How to group students the right way in the classroom

How to group students the right way in the classroom

Conducting short targeted interventions and using the right assessments to form groups will ensure greater differentiation in the classroom, says leading educator Rob Vingerhoets.

Joining literacy expert Sharon Callen on Episode 54 of The Teacher’s Tool Kit for Literacy, Rob said grouping within the classroom must be done correctly to maximise learning opportunities.

The trio talked about their belief that while grouping student based on their capabilities and understanding may be useful, it also takes away the benefits of keeping the classroom together.

“It’s the wrong modelling. If you take out every good kid or every capable kid out of your group, what have you got? Who are you picking up your clues, strategies and language from? Your role models are gone and the pairs of kids learning together,” Rob said.

Sharon added: “One of the seven Timeless T’s of Literacy is ‘Together’, which means we keep the kids together as a whole class. So you can have flexible grouping within that, but there is so much learning that is going on from each other that is so powerful. I mean, this is the missing piece.”

If educators do decide to form groups in the classroom, Sharon and Rob expanded on the importance of using the right tests and information to determine those decisions.

“Tests can weight against kids because of different aspects and layers that make it difficult for them. So you may have highly capable kids, but on the basis of one test, they’re lobbed into a group, and that is educational meanness,” Rob said.

Sharon added: “When students are grouped in literacy, sometimes big, high stakes tests are used as the way to make those decisions. But let’s say we’ve grouped them against the NAPLAN reading scores or their reading achievement. When we break that down and we have to look at what the NAPLAN was assessing, it wasn’t actually telling us what a student is doing as they are reading, and yet that is what my teaching is about. So I want to find out what they are doing as they’re reading to be able to help them.”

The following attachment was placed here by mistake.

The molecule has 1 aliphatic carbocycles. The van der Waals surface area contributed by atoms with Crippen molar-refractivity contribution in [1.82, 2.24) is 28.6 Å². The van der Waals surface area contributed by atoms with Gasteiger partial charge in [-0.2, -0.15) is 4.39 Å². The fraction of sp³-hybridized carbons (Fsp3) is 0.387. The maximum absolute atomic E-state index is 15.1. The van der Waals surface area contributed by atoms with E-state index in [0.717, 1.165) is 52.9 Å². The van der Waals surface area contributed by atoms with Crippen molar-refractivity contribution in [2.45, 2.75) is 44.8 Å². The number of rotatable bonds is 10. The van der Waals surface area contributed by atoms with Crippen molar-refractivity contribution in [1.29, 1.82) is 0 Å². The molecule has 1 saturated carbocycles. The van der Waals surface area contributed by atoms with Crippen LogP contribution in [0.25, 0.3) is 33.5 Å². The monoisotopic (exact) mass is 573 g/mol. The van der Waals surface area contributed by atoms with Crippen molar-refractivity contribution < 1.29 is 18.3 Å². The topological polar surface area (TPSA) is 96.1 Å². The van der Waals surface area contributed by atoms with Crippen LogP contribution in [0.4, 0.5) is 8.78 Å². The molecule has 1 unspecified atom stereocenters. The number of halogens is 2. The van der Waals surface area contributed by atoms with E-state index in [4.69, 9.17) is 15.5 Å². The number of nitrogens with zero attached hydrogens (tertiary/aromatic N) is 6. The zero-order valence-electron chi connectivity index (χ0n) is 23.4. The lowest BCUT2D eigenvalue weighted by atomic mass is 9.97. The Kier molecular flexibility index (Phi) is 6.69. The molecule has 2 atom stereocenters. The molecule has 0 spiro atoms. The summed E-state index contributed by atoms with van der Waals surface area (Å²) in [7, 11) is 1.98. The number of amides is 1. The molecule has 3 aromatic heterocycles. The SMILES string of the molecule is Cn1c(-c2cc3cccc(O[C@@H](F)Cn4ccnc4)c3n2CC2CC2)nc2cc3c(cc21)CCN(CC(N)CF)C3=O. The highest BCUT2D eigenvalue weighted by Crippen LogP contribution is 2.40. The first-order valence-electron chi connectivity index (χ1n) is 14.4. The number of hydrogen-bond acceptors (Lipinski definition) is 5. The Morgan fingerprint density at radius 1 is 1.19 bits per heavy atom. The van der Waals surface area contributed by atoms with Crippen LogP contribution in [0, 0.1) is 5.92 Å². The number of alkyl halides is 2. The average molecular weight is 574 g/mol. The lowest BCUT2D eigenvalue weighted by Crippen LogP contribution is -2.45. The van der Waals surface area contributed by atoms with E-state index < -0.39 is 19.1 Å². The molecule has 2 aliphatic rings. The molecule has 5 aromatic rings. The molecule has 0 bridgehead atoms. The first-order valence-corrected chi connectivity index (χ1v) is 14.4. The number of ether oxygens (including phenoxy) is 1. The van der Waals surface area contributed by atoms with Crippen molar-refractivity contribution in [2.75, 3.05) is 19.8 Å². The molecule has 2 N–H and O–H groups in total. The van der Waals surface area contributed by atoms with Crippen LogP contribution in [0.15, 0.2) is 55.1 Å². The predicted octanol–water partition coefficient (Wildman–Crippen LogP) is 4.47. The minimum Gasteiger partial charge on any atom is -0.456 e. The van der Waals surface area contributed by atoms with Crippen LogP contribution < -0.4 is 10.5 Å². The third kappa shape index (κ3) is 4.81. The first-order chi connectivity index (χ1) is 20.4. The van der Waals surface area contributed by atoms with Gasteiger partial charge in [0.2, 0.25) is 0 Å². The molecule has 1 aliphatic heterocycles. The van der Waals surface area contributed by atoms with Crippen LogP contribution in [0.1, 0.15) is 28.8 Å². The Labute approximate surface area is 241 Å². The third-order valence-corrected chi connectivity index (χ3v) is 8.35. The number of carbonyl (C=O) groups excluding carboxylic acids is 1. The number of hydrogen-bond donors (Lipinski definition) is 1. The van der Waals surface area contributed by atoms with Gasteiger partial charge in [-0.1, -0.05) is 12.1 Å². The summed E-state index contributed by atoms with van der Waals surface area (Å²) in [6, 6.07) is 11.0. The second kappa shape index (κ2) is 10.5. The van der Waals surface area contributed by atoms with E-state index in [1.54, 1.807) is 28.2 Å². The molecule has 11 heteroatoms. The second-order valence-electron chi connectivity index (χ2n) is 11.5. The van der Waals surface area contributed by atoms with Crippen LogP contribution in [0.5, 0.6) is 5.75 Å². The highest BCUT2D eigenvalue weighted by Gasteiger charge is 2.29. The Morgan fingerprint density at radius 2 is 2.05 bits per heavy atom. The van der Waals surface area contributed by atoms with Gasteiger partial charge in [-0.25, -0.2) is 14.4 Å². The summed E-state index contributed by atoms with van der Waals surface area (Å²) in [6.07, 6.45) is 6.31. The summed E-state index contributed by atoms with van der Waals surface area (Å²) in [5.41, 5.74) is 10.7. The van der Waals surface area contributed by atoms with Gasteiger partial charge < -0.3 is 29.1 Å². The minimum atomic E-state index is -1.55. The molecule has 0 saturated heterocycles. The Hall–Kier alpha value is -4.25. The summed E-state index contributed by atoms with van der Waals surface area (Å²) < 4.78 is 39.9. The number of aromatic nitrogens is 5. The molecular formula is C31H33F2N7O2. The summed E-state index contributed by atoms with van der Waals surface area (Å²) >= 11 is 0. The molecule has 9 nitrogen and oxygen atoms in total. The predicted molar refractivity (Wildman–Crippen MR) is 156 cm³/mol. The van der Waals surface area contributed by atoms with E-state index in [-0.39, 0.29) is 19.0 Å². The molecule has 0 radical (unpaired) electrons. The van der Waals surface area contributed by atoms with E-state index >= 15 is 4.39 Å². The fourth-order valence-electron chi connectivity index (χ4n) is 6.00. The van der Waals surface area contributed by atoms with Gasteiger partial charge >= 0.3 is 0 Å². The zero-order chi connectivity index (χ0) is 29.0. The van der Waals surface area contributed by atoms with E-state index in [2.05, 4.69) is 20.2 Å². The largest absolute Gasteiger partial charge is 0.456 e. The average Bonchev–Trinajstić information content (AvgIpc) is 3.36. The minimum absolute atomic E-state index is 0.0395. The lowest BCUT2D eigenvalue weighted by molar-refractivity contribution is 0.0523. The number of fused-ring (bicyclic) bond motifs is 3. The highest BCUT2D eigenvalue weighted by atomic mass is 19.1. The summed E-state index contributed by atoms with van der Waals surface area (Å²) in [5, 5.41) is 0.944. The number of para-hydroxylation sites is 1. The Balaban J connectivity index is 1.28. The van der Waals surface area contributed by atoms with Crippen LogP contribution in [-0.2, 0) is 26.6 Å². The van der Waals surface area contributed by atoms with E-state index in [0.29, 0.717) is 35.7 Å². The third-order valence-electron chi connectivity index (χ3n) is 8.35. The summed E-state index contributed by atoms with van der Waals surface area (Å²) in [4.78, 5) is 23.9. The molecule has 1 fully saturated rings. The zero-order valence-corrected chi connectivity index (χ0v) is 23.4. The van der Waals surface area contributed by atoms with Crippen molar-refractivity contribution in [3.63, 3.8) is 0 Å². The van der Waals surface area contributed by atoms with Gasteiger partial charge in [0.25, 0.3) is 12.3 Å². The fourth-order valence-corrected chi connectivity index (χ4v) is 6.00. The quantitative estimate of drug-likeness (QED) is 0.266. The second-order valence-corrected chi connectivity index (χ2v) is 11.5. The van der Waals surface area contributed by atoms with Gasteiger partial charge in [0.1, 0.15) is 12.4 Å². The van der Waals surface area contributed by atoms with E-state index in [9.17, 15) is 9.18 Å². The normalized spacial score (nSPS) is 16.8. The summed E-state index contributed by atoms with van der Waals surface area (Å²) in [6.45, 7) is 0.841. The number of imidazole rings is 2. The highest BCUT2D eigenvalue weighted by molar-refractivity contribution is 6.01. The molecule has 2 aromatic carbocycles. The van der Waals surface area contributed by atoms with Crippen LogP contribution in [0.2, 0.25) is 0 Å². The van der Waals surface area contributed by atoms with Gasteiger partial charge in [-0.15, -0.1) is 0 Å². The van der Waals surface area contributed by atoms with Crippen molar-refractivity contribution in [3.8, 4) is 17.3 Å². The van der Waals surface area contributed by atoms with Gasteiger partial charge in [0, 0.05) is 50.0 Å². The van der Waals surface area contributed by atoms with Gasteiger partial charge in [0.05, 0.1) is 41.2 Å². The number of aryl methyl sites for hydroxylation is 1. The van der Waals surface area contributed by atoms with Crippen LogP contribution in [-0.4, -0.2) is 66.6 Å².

Group of kids outdoors looking down at camera,verticle

When it comes to targeted interventions and addressing any literacy struggles, the trio explained that separating the impacted children for a short period of time is most effective.

“Targeted interventions is us on our feet. It’s what we notice and what we offer children. It’s how we intervene at the time on the spot in the classroom,” Sharon said.

“Sometimes I think that term ‘intervention’ feels like we’ve got to take them out for a whole big thing and remove them from what everyone’s doing. But that’s separating them from the vital learning that’s going on in the classroom.

“So I might have a small, flexible focus group that needs a bit of help, and I might do three days in a row with them for five minutes on each of those days.”

Rob also suggested using samples of work to determine these target groups.

“Because I don’t often get around to every kid, depending on the task, I’ll collect samples of work and see who I have to follow up with in tomorrow’s session. So I may start the next lesson with a group of four or five kids who I need to do some work with, and then I’ll send them off,” he said.

How ever students are separated, Rob reiterated that there will be a spread in knowledge regardless and therefore teachers should be aware of this differentiation.

“If you split children into three groups, you’ve still got a four year spread in your top group and in your middle group. And you’ve still got a four year spread or probably more in your bottom group,” he said.

Find out more on Episode 54 of The Teacher’s Tool Kit for Literacy below or subscribe on Apple PodcastsSpotify or Google Podcasts.

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